Kent Alpine Gardener's Diary
This entry: 22 January 2018 by Tim Ingram
Andrew Luke - Plant Collecting in Vietnam.
Plant Collecting in Vietnam - talk to the East Kent AGS, 8th December 2017.
At the beginning of the last century G.P. Baker wrote in the first volume of the Bulletin of the Alpine Garden Society that the dangers of plant hunting and collecting species in the Greek highlands of Mount Olympus were from the brigands that lived in these regions. Many of the foremost plant hunters of the past - notably in China - faced dangers often more from their fellow man than from the environments they travelled through. Over the intervening years - but most especially recently - a sea change has occurred in the perception of hunting for plants and the emphasis turned from collecting and personal risk to conservation and recording of rare species in the natural world, faced with degradation and exploitation both from land use and development, and also at times the horticultural industry and desire of gardeners. The stories of plant hunting, which in the past were led and financed as much by wealthy patrons and competition between large estates as by botany and science, have changed with CITES, the IUCN Red Data List, and the Nagoya Protocol - and a much greater knowledge and understanding of ecology - to the importance of both in. situ and ex. situ conservation. In its 90-year history the Alpine Garden Society has followed these changes in the articles written by members, but throughout has shown that simple fascination and deep interest in plants which underlies any true gardener, and in which cultivation and conservation are really just two side of the same coin.
The great gardens of yesterday may have resulted from wealthy patrons and competition - and often privilege - but the gardens of today, of whatever size, have a more egalitarian role in connecting us to our environment, in the ways they share knowledge and the craft of gardening. Now-a-days introducing new plants from the natural world is more restricted and often done in more collegiate ways by Botanic Gardens and groups of skilled horticulturists.
This was the basis of Andrew Luke's talk to us in December on 'Collecting plant material for ex. situ conservation in N.W Vietnam'. Andrew is now head gardener at the English Heritage property, Wrest Park, in Bedfordshire, but for seventeen years previously worked as an horticulturist, Arboretum Nursery Manager and Supervisor of the Woodland, Order Beds and Grass Garden at the Royal Botanic Gardens, Kew. His talk to us in December resulted from expeditions to the Hoang Lien mountain range in Vietnam with colleagues from other Botanic Gardens including Cambridge, Glasgow, Logan in the UK and Vancouver and Longwood in N. America.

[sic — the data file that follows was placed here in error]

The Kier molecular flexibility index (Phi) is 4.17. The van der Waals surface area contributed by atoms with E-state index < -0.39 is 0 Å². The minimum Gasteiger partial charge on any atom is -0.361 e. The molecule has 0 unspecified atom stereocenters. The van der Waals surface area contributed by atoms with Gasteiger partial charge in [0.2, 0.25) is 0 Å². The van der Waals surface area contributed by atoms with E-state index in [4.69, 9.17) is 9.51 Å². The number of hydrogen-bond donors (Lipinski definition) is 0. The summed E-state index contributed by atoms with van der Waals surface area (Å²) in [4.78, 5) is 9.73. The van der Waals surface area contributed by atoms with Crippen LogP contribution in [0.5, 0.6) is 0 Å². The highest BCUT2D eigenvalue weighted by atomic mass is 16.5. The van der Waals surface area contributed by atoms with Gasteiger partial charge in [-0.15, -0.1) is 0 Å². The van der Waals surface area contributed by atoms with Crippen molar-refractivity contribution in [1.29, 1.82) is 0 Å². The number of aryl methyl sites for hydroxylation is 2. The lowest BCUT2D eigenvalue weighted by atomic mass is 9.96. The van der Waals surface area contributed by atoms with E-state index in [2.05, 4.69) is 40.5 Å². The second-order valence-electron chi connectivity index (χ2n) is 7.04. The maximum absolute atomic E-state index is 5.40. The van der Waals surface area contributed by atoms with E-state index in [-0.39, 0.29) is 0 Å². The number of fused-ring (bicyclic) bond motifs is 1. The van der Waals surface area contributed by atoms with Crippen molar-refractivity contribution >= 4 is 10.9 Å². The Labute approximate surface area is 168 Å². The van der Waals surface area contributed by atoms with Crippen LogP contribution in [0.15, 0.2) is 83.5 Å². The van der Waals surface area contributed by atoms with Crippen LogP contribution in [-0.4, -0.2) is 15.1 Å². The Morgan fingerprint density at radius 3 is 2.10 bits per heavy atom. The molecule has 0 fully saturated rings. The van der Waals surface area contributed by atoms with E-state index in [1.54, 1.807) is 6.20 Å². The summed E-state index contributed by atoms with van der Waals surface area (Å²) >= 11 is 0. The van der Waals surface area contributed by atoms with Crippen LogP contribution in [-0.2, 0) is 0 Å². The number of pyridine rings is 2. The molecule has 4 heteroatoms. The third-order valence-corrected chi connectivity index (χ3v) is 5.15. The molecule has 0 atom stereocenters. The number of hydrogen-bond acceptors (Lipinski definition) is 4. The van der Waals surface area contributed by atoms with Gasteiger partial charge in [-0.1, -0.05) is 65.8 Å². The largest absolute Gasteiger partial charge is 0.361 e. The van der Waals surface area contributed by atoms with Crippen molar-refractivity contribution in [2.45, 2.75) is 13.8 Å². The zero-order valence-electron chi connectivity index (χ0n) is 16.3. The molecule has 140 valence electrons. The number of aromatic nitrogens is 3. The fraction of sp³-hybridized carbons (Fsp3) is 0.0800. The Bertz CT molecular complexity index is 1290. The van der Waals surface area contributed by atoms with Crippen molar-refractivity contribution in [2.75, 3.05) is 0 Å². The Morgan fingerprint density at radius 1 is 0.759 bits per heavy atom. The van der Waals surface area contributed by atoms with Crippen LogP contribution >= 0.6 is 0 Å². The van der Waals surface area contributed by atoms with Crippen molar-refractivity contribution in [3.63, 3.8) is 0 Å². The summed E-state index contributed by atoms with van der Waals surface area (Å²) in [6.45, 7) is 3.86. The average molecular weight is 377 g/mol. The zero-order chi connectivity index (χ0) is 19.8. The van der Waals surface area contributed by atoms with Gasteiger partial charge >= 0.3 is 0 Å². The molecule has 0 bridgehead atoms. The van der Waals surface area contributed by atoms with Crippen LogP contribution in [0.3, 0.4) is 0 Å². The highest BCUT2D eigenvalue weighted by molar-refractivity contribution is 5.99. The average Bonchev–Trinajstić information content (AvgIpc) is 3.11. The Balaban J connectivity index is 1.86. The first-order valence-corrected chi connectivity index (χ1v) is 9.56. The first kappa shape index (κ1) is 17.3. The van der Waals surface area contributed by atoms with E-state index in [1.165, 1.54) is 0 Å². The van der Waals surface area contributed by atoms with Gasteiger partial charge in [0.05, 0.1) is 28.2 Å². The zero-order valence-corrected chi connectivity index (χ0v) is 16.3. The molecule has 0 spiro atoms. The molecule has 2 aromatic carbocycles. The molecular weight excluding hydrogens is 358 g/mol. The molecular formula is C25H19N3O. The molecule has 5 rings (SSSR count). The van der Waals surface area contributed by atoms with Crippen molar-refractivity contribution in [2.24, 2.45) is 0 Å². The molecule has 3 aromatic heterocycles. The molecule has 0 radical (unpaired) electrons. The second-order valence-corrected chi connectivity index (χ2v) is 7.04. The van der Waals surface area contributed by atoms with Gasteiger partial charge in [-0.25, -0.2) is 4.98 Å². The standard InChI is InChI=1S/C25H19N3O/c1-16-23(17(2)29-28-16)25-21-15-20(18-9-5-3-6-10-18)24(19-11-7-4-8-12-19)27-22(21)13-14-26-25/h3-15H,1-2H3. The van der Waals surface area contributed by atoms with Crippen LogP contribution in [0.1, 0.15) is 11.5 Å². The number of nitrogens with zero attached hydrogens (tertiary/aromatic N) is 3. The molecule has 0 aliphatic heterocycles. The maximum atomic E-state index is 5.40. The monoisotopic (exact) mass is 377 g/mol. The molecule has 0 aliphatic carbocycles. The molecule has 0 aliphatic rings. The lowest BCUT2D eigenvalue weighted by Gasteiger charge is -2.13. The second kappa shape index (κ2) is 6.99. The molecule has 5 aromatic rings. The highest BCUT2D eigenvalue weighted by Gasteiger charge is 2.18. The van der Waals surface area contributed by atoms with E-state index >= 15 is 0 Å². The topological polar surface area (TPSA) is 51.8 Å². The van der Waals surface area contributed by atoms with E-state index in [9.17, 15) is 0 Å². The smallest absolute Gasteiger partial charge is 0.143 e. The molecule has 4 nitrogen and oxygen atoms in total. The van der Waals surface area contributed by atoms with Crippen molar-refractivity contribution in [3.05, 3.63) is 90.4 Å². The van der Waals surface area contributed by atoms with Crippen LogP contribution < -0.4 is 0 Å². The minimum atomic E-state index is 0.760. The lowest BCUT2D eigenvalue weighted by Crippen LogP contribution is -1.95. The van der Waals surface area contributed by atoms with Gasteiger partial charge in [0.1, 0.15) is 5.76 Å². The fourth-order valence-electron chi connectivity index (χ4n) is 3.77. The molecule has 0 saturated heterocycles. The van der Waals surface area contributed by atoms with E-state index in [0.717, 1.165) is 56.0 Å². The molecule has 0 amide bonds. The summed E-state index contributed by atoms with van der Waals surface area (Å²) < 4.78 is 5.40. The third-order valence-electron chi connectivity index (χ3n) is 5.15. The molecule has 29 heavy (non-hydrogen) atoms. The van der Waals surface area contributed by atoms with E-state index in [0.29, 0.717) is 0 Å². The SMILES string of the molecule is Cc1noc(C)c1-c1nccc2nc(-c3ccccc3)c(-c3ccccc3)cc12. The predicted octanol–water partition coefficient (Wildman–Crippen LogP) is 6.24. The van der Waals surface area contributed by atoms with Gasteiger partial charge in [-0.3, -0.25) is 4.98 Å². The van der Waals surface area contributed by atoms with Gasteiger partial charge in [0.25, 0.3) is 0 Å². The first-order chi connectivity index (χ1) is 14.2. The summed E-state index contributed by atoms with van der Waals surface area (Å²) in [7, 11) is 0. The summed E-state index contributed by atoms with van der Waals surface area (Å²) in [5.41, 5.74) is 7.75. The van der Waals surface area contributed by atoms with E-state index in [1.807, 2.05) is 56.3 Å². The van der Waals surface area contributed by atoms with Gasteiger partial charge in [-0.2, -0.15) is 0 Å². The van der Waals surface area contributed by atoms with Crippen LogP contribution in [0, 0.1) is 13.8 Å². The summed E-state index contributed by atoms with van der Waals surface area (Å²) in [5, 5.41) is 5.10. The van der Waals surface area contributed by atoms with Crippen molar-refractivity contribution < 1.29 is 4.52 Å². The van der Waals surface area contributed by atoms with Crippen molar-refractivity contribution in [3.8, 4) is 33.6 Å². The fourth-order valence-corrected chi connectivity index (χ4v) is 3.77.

This mountain range, and its highest peak Phan Si Pan (3143m - the highest in Indo-China) lies close to the border with China and the Red River that carries on past Hanoi, 300km to the south-east, and eventually into the Gulf of Tonkin and South China Sea. The climate is sub-tropical to temperate with very high rainfall (between 2 500 to 3 500mm annually) and humidity (76 to 96%). The aim was to study and collect plant material from the higher altitude and more temperate regions, based from the hill town of Sa Pa.
Andrew took us through all aspects of the expeditions from the initial planning and research to the practical processes of collecting seed, herbarium specimens and DNA samples in such a difficult environment (for example in using ethanol to help preserve specimens in damp conditions before they can be pressed and dried properly). He introduced us to a host of unfamiliar species, many of which have great horticultural potential - at least in mild and wet western gardens - including such plants as Polyspora speciosa (a long flowering relative of Camellia), Rhodoleia championi (a fascinating member of the Hamamelidaceae), the rare Aesculus wangii (which is simultaneously under threat from both forest clearance and horticultural exploitation of seed by collectors), and Callicarpa rubella (considerably more attractive in leaf than the more familiar C. bodinieri). The region is rich in evergreen Magnolia species, including M. sapiensis and rather striking M. foveolata (I've borrowed the earlier image from Andrew Luke on 'Twitter'). And there are a number of rare coniferous trees such as Taxus wallichiana, Cunninghamia konishii, Fokienia hodginsii and Xanthocyparis vientnamensis.
The wet and humid climate also results in extensive colonies of epiphytic orchids, ferns and mosses which give the understorey vegetation a great richness and diversity, contributing to the 2 000 plus species recorded in the region, with a high degree of endemism (18%).
Judging by the long question and answer session at the end of Andrew's talk - which included a fascinating excursion into the value of 'air pots' in growing woody plants - his talk was one of the most stimulating of any that we've had, even thought the closest to a true alpine plant we saw were species of the climbing gentians Crawfurdia. The ways that gardens can encourage greater conservation of plant diversity is bound to have increasing relevance around the world, especially in the countries of origin of threatened species. Andrew also mentioned the importance of collaboration with local botanists and nurseries in Vietnam. This has always been so, looking back to great plant hunters such as Frank Kingdon Ward, profiled by a modern day example, Tony Schilling, in the reference I give below.
Our sincere thanks to Andrew for his talk to us, and his commitment to the specialist world of horticulture in the UK - beyond his professional position - is evident in the regular plant stories he shares on the website of the Hardy Plant Society.